Florida law now permits common interest community associations to do what Stark & Stark has been practicing with its clients for years without the help of New Jersey’s legislature. The Florida legislature recently passed a law that allows homeowner associations to collect capital contribution from renters for arrears that accrue when the homeowners fail to pay their monthly maintenance fees, HOA fees, special assessment fees, and other condo fees.
The recession has effected many Associations, and most have owners who have not paid their monthly maintenance fees, HOA fees, special assessment fees, and other condo fees for months. Amazingly enough, some delinquent owners are actively collecting rent from tenants living in their units, yet still fail to pay their regular dues. The Florida law permits homeowner associations to formally notify renters that their payments should be made directly to the association, not to a landlord. The tenants do not need to make any other rental payment other than what is ordered by the association to pay the remaining balance owed on the Unit.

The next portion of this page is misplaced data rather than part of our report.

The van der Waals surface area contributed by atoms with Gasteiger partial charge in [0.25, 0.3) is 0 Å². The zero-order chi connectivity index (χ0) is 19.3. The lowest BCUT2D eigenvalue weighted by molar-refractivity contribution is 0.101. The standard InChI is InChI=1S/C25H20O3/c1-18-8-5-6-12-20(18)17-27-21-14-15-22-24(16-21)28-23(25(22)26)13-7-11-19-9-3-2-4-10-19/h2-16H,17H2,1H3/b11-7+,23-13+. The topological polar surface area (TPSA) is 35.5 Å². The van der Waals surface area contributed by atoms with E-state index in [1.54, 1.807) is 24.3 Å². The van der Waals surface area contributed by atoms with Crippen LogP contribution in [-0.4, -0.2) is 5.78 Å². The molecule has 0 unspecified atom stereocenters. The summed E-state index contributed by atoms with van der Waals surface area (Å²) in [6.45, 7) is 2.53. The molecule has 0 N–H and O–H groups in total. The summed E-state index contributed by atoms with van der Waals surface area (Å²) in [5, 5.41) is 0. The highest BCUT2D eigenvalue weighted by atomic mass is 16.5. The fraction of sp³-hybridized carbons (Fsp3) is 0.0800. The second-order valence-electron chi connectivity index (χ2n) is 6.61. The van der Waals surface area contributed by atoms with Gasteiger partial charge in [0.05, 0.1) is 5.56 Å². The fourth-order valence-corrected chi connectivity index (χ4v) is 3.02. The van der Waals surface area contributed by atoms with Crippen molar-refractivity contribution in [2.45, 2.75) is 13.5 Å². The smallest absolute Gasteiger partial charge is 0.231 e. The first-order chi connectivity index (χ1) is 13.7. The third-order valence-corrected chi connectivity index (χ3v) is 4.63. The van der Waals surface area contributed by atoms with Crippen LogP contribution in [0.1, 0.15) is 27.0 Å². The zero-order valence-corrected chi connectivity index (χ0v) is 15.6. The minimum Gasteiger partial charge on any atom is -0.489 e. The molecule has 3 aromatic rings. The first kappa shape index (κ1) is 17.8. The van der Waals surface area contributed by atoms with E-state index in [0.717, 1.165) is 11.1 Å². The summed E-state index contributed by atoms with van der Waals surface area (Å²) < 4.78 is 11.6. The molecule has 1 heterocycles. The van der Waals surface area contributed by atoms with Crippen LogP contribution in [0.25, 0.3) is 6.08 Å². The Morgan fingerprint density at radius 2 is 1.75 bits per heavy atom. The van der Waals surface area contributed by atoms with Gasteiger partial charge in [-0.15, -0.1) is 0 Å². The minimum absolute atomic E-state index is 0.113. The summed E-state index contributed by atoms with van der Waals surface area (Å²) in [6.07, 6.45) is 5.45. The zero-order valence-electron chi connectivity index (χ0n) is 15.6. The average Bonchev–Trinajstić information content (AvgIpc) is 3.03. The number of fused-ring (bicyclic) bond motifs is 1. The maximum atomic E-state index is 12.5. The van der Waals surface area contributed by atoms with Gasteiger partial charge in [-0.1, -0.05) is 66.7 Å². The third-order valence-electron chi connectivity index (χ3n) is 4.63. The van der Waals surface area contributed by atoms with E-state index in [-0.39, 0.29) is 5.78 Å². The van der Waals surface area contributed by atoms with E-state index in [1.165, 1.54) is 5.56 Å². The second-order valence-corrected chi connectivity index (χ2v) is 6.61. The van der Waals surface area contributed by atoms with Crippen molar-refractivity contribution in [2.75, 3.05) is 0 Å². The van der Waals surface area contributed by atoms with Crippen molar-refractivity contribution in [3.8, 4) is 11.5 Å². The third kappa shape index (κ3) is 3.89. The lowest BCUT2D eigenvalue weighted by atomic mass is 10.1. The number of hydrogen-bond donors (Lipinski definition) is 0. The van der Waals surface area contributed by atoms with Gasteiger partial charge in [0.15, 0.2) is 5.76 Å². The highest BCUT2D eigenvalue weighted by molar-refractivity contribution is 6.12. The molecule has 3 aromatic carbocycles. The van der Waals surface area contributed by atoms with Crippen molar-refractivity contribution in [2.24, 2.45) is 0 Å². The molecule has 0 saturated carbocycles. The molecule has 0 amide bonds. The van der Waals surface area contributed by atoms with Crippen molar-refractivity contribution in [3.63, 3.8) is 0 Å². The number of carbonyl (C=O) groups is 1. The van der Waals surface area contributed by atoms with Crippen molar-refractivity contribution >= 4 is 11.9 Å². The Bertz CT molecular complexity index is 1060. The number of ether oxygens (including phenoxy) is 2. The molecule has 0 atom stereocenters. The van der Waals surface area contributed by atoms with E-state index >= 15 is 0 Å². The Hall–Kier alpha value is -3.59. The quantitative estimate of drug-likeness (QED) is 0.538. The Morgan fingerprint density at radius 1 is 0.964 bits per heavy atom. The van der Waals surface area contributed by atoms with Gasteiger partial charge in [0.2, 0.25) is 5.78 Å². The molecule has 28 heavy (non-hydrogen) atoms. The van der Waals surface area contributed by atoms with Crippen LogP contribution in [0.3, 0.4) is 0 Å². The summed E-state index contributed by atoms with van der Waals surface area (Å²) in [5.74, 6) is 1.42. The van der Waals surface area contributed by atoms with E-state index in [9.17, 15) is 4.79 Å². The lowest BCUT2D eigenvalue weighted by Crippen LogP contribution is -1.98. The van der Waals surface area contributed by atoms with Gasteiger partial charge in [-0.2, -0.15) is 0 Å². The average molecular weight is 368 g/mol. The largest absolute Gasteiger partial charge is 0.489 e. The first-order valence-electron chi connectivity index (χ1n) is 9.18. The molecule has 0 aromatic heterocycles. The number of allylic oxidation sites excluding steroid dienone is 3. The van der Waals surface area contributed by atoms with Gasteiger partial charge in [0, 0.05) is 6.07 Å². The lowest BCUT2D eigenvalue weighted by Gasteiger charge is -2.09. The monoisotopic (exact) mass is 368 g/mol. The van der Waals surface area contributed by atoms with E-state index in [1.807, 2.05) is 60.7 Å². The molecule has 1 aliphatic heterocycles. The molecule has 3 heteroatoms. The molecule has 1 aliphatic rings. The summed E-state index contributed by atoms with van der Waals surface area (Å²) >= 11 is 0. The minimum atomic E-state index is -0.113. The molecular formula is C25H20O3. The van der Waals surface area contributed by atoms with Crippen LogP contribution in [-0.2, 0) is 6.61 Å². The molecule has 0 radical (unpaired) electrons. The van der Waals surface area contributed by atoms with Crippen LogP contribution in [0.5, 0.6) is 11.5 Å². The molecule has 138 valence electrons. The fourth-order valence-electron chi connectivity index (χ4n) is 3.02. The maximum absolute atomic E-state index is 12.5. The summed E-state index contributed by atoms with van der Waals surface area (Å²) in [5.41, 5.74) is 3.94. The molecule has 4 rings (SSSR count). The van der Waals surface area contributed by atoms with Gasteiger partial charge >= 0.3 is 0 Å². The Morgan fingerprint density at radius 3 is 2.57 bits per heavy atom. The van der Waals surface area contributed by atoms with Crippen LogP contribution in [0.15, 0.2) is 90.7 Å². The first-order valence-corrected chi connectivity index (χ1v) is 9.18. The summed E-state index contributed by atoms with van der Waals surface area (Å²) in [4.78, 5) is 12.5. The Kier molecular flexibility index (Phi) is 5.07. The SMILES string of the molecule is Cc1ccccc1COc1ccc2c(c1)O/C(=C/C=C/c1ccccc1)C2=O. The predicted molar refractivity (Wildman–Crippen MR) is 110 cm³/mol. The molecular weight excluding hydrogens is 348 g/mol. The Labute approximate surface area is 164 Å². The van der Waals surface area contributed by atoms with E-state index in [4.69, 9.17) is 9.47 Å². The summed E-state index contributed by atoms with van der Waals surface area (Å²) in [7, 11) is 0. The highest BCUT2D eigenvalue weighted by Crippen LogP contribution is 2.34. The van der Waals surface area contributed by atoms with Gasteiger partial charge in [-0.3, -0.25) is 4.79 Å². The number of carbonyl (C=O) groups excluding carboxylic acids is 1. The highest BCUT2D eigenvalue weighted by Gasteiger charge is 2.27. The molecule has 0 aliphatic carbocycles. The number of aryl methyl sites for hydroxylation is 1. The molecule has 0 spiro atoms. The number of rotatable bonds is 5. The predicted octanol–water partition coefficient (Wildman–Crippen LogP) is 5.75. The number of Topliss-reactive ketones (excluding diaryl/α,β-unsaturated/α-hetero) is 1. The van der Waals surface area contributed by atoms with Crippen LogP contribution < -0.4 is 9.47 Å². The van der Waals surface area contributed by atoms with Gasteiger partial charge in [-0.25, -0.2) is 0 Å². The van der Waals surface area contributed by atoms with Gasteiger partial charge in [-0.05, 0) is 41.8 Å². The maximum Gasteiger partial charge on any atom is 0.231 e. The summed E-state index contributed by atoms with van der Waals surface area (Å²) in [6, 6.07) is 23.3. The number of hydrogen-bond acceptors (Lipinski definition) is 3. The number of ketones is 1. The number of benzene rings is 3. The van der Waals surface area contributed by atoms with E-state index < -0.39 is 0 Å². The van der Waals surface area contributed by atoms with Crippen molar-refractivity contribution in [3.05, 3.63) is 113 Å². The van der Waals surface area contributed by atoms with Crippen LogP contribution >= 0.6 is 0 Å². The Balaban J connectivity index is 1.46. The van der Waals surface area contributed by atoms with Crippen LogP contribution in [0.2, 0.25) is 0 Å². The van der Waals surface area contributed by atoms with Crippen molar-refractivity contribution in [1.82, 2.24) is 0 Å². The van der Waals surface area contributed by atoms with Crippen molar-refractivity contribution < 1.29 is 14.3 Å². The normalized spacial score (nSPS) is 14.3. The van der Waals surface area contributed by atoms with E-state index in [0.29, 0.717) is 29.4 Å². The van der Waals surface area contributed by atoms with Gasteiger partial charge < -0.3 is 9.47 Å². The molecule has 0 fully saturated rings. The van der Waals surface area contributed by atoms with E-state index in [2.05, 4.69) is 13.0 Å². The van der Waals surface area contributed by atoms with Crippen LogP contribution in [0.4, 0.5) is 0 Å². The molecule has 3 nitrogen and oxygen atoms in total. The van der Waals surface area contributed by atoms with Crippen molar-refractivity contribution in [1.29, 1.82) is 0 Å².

The process is not as simple and straightforward in New Jersey, but Stark & Stark attorneys have successfully argued to the court the absurdity of a unit owner who refuses to pay monthly maintenance fees, HOA fees, special assessment fees, and other condo fees yet continues to collect rent from a tenant. In many of these situations, the court has appointed a "rent receiver", typically the property management company, to accept the rent from the tenant each month, pay the outstanding condo fees, and give any balance of those fees to the unit owner/landlord. This benefits not only the Association, but the tenant as well, who arguably should not be evicted or foreclosed upon when they are complying with the terms of their lease agreement. Stark & Stark’s New York clients have the benefit of a New York statute which permits the Association to collect rent from tenants, however, if the tenants do not pay, the statute does not give the Association the right to sue the tenant directly, which all but eliminates the Association’s ability to enforce the statute.